This article discusses thunks and writing non-strict code in Ela.
Unlike many other programming languages, Ela combines strict and lazy evaluation. A compiler can rewrite order
of your statements and defer evaluation of certain expressions. However,
the main evaluation strategy for Ela is strict, and Ela prefers eager evaluation wherever possible, using
laziness as a "fallback strategy".
Of course, sometimes you might prefer a different behavior and enforce additional laziness of a program. In order
to allow this Ela provies a support for explicit laziness. You can mark a particular section of code as thunk
in order to defer its evaluation.
This is done using built-in syntax like so:
x = & 2+2
An evaluation of an expression with a leading ampersand is deferred. Also such an expression
is evaluated just once (and after that its value is memoized).
An expression, which evaluation is deferred, is called a thunk
. Thunks are calculated only when their value
is actually needed. For example, standard prelude function
(addition) is strict - therefore if you apply
this function to a thunk, a thunk will be immediately evaluated.
However, one can write a function with a non-strict semantics. For example, a simple tuple construction function,
defined like so:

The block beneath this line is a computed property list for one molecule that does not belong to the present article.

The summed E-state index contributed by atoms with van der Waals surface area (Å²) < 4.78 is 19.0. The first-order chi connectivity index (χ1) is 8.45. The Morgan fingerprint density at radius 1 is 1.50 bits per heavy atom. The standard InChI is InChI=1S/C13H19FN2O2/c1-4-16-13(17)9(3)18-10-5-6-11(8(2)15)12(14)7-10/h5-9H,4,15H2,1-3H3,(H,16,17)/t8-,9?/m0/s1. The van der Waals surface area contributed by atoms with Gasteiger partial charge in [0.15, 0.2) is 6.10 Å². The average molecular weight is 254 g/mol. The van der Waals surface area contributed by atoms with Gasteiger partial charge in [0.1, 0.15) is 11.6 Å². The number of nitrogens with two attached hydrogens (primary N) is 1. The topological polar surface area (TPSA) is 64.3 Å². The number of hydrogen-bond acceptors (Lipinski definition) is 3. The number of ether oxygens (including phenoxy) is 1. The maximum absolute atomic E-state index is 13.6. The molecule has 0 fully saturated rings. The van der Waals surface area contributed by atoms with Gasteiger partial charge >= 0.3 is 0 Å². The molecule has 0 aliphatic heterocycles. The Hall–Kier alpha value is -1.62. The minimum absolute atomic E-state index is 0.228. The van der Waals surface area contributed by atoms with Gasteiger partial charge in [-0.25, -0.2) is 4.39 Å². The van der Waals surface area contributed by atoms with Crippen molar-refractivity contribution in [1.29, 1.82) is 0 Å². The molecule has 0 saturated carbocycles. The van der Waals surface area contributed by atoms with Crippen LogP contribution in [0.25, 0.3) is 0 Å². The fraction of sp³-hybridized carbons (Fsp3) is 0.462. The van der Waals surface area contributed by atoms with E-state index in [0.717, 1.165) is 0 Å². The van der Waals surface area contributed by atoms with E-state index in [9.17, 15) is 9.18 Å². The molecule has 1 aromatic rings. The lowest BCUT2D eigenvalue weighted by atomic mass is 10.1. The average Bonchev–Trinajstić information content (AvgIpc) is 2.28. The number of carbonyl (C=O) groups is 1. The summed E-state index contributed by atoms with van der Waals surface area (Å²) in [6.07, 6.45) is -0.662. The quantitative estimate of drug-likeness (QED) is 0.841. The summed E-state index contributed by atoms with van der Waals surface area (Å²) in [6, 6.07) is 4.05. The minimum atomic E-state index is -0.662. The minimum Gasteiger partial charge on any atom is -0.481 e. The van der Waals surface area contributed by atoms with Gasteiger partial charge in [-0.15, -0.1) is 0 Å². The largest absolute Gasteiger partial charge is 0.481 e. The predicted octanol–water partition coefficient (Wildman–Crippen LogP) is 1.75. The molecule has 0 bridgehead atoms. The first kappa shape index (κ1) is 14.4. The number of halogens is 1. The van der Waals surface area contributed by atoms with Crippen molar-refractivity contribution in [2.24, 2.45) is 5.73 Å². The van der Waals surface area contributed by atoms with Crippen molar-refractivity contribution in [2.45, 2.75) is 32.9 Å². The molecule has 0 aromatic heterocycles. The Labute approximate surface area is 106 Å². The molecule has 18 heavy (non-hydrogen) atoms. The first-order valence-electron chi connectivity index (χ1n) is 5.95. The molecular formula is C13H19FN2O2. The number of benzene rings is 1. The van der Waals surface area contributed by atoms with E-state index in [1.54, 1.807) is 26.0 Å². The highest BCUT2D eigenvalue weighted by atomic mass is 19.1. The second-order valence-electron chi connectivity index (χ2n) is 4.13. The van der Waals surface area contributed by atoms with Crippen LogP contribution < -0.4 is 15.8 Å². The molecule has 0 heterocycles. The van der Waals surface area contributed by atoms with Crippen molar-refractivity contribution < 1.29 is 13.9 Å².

x => y = (x,y)
is non-strict, as soon as it doesn't evaluate its arguments. If you pass thunks to this function, it will yield
a tuple with thunks.
Some standard prelude functions are also non-strict. For example, list construction function
:: is non-strict.
It doesn't evaluate its arguments, including the tail of a list. If you pass a thunk as a list tail, it will
construct a lazy list:
xs = 1::2::
xs' = 1::(& 2::)
is also lazy by its second argument. When used with lists, it can construct lazy lists
as well as strict lists.
A lazy list in the example above is not very useful, however one can easily writen a function that generates an
infinite list like so:
inf x = & x :: inf (x+1)
take 10 <| inf 0
is defined in
module and takes first 10 elements from a list. A lazy list is evaluated on demand only.
In example above we have taken first 10 elements from this list - and only ten elements are evaluated.
One can define other lazy functions in a similar manner. For example, this how a lazy
function (which takes a function and a
list and maps this functions to the elements of a list) can be defined:
map _  = 
map f (x::xs) = f x :: (& map f xs)
And now we can safely map our infinite list using this function:
xs = map (*2) (inf 0)
take 10 <| xs
One can force an evaluation of a thunk using prelude
force function like so:
t = & 2+2
This function always forces thunks recursively:
force (& 2 + (& 2+2))
Also thunks are automatically forced when used in sequence expressions (created using
or using a so called "banged" pattern, e.g.:
fun !a = a
which is an equivalent to:
fun a = force a